Despite a number of high-profile convictions in recent years, the black market for tobacco in this country is flourishing, as we’ve been reminded again this week. This comes as no surprise, given the inherently flawed policy approach, which is nothing more than a balancing act between creating busy work for the likes of the Australian Border Force and ensuring that the rivers of gold continue to flow to Treasury.
Significant taxes are levied on tobacco products in Australia. Currently standing at $0.81 per cigarette, this will be increased to around $0.91 later this year and then $1.02 next year. This is justified by the disproportionate costs to the public health system of smokers; the cigarette tax will supposedly pay for this additional health care while discouraging smoking.
These justifications are only used because the truth doesn’t sound as nice: increasing taxes on smokers is a politically safe revenue stream.
The lines of ‘public health’ and ‘discouraging smoking’ cannot be accepted. Smokers pay so much tax ($11.5 billion in 2017-18) that they actually subsidise the healthcare system for other users. This was highlighted in parliament in 2014 when Senator David Leyonhjelm acknowledged that smokers paid for their additional burden seventeen times over. As an additional bonus, if they do get sick and die, they won’t claim the aged pension, which is the single biggest expenditure component of government.
And if there were genuine concerns about public health, vaping would be quickly legalised across the country as it has proved to be an effective tool in quitting smoking.
Besides, the ever-increasing taxes have ceased to be an effective means of discouraging smoking. In the past five years the smoking rate has hardly decreased, from 14.5 per cent to 13.8 per cent. This is not quite the result you might expect from a 12.5 per cent increase in taxes each year.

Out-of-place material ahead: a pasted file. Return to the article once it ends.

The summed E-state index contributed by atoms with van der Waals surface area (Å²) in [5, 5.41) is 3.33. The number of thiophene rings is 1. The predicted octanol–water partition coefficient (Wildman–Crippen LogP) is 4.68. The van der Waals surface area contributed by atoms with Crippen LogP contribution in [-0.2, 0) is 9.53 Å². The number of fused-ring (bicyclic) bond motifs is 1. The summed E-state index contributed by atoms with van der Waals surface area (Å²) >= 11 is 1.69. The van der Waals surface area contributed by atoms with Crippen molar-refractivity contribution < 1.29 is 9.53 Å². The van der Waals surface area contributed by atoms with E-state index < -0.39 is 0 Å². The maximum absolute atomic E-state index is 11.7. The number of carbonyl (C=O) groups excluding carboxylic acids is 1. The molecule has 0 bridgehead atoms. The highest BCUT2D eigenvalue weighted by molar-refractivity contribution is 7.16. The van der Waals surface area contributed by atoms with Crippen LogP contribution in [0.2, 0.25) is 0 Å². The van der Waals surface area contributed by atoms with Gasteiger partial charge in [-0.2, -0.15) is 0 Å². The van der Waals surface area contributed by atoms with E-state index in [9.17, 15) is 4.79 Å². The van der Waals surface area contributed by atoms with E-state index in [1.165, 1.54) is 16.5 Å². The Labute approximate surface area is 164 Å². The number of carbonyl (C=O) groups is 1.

It is clear then that Treasury is simply addicted to the revenue stream. This becomes an issue when it blinds the government to second-order policy implications; the perfect example being in the black market for tobacco.
Susan Black, the commander of special investigations at the Australian Border Force, admitted that the tobacco tax creates an incentive for the black market, saying that “illicit tobacco is a really attractive market for organised criminal syndicates due to the lucrative profits that can be made in evaded tax”.
The causes and dangers of black markets have been obvious since Prohibition in the US, and perhaps long before that. When the government bans something or taxes it too highly, people will figure out different ways to get it. The current rates of taxes on cigarettes have incentivised criminals to flood the black market with tobacco that consumers can buy free of the additional punitive costs.
The current policy approach also fails because the issue cannot be policed effectively. Black has also admitted criminals in the illicit tobacco trade are “quite adaptive with their skills. When they realise that detections are happening one way, they’re quite innovative and can move quickly.”
So rather than creating pointless taskforces – I’m talking about you, Illicit Tobacco Taskforce – and wasting the resources of the ATO, the ABF, ACIC, Austrac, the Commonwealth Director of Public Prosecutions, the Department of Home Affairs and the prison system, why not address the issue at the root.
If tobacco taxes were reduced, the incentive would be removed and the black market would cease to exist. This would allow the resources of federal agencies to be focused on other crimes, rather than trying to clean up after a messy taxation policy.
While Treasury’s snout is in the trough, though, it seems unlikely a sensible policy will be pursued.
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